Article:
Since yoga entered the mainstream about 15 years ago, I’ve proclaimed again and again that yoga is not just about the physical practice. I spent five years writing a book about the eight limbs of yoga, of which asana, the practice of poses, is only one. But in the past few years, I’ve come to understand that even though yoga practice is not just about losing weight, gaining flexibility or toning our derrieres, the body is actually the key to opening to all the other limbs of yoga.
In his book, Sparks of Divinity (Rodmell Press), B.K.S. Iyengar says: “It is through the body that everything comes to the mind. It is through and with your body that you have to reach realization of being a spark of divinity. How can we neglect the temple of the spirit?”
When I first read Iyengar’s quote many years ago I interpreted this way: It is through our practice of asana, at those times when we lose the struggle and become the asana, that we see into our true nature, the spacious awareness that unites us all.
This still rings true for me. If we practice with complete commitment to being fully in each moment, asana practice can offer a glimpse into the free and settled mind that is intrinsic to all of us.
Yoga asana is a physical practice. But it’s not the accomplishment of fancy poses or extreme feats of flexibility that frees the mind. What separates asana practice from other forms of physical discipline is that in asana, we set an intention to be present. Instead of “doing” our poses, we relax into “being” our poses. When we relax into being our poses, our minds and bodies are not separate. When we are present with the moment-to-moment flow of sensations, our minds are open and calm.
Mindfulness and the body
The last three of yoga’s eight limbs are concerned with meditation: concentration, meditation and Samadhi. The Buddhist practice of mindfulness is how I’ve discovered and cultivated these limbs of yoga.
The first of Buddhism’s four foundations is mindfulness of the body. Those of us who have delved deep into meditation can sometimes begin to see all things related to the body as subservient to the freedom of the mind. But as the years have passed, I’ve come to realize that awareness of the body is the foundation for freeing the mind.
The body is not just a gross vehicle that transports our minds from one place to another. The body is the window to everything we experience—everything. We perceive the world around us through our bodies, through sight, hearing, smell, taste and touch. Everything we encounter, whether or not we’re conscious of it, registers as sensation in our bodies. If we are ever to be mindful, we must drop below the level of thinking about our experience to being directly present with our moment-to-moment experience. In order to do this, we must direct our attention to our bodies.
Our bodies are always in the present. They cannot be otherwise. If you want to be present, tune into your body. Our bodies, specifically our senses, provide the window into each moment.
Mindfulness is incredibly simple, but I will never claim that it’s easy. Most of us have practiced thinking—especially planning, worrying and remembering—either consciously or unconsciously, our entire lives. As anyone who has sat down to meditate knows, our minds are constantly flitting from one thought to another like the Buddha’s well-known metaphor, a wild monkey leaping from tree to tree.
But the point of mindfulness is not to rid our minds of thoughts. Mindfulness practice helps us to develop a healthier relationship to our thoughts so that we neither push them away nor get carried away by them.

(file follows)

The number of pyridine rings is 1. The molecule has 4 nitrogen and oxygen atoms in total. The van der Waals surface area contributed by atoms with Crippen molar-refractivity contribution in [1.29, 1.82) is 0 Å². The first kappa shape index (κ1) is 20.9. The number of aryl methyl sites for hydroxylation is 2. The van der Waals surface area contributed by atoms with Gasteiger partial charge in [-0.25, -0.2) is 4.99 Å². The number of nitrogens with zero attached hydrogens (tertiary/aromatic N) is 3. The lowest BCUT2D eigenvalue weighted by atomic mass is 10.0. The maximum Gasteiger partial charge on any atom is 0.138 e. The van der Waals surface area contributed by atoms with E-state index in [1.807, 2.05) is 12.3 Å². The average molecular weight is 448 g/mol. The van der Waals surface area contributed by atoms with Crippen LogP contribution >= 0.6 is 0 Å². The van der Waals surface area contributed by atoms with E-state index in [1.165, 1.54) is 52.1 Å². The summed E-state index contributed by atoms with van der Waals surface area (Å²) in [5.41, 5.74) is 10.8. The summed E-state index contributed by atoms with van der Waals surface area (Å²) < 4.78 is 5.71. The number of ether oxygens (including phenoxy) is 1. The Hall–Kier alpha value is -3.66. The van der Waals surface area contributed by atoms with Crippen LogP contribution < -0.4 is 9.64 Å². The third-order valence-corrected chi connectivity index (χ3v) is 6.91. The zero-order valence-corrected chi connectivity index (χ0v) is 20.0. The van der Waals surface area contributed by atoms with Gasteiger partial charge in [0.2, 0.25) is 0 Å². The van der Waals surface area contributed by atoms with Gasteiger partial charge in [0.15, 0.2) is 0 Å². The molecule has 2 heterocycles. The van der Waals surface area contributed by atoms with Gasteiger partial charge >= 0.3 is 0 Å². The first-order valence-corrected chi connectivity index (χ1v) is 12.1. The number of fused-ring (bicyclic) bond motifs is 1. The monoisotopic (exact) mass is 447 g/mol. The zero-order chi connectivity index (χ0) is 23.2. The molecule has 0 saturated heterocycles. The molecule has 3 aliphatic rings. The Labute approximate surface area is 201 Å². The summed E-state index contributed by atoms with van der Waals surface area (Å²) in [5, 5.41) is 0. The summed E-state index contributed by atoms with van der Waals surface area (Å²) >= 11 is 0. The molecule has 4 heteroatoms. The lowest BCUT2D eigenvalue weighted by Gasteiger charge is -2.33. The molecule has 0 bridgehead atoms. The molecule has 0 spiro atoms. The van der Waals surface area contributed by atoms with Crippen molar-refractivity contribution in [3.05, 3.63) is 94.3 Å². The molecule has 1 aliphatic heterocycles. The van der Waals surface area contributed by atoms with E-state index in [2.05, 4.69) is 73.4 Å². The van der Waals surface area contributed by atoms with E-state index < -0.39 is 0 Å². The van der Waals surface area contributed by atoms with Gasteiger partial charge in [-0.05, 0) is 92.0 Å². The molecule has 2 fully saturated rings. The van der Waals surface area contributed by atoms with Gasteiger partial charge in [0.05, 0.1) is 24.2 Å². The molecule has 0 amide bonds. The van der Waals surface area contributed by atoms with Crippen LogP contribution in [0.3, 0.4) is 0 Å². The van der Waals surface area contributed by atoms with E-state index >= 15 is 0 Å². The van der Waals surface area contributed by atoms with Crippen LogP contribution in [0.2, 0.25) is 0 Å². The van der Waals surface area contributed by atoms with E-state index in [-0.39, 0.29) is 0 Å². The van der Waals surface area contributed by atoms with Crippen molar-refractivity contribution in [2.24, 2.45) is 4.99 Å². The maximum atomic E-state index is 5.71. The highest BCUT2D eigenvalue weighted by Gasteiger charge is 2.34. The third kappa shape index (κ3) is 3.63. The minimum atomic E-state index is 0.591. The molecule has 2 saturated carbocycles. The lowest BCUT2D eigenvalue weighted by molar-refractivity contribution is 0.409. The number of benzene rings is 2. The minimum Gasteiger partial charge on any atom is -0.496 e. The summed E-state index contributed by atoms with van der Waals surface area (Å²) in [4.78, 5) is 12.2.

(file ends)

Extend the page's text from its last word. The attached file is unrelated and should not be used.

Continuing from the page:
Thinking produces sensations in our bodies. We can tune in to the sensations that accompany thinking and propel ourselves right into the present, even when our thought tapes are running at full volume. So when you notice you’re lost in thought, try this: Don’t try to banish the thoughts. Just let them be. Instead, shift your awareness away from the tale your thoughts are weaving to the felt sensations in your body while your mind is running wild.
If you’ve got a body, you can be present
Through our sense experiences, we connect directly to each moment. In each moment that we fully connect, we are temporarily free of the stories and beliefs that filter our understanding of the present. When we are present in our bodies, what we witness instead is the constantly changing flow of sensation. We see the truth of impermanence, which leads—eventually—to freeing our minds.
At a recent retreat at Spirit Rock Meditation Center, meditation teacher and author Joseph Goldstein quoted the Buddha’s description of the enlightened mind: “In seeing impermanence, the mind doesn’t cling. When it doesn’t cling, it’s not agitated. When it’s not agitated, it personally attains nirvana (peace, freedom).”
It is through body awareness that we can experience the continuous flow of change for ourselves, not simply as a concept.
Body awareness is not a practice available only to a privileged few. It doesn’t matter whether we’re old, young, small, large, healthy or unhealthy. If you’re reading this, you have a body. You can cultivate body awareness, and open to the deepest truths.
In his classic book, Being Peace, Thich Nhat Hanh suggests a body awareness meditation based on these phrases:
Breathing in, I calm my body.
Breathing out, I smile.
Dwelling in the present moment
I know this is a wonderful moment.
Reflect on how fortunate you are to live in this body. Living in a body gives you access to everything there is to experience, your inner and outer landscapes. When you practice yoga, be present with the moment-to-moment sensations that each asana evokes. And through body awareness, you might realize you are a spark of divinity.
Charlotte Bell has been practicing yoga since 1982. She is the author of several yoga-related books and founder of Mindful Yoga Collective in Salt Lake City. CharlotteBellYoga.com.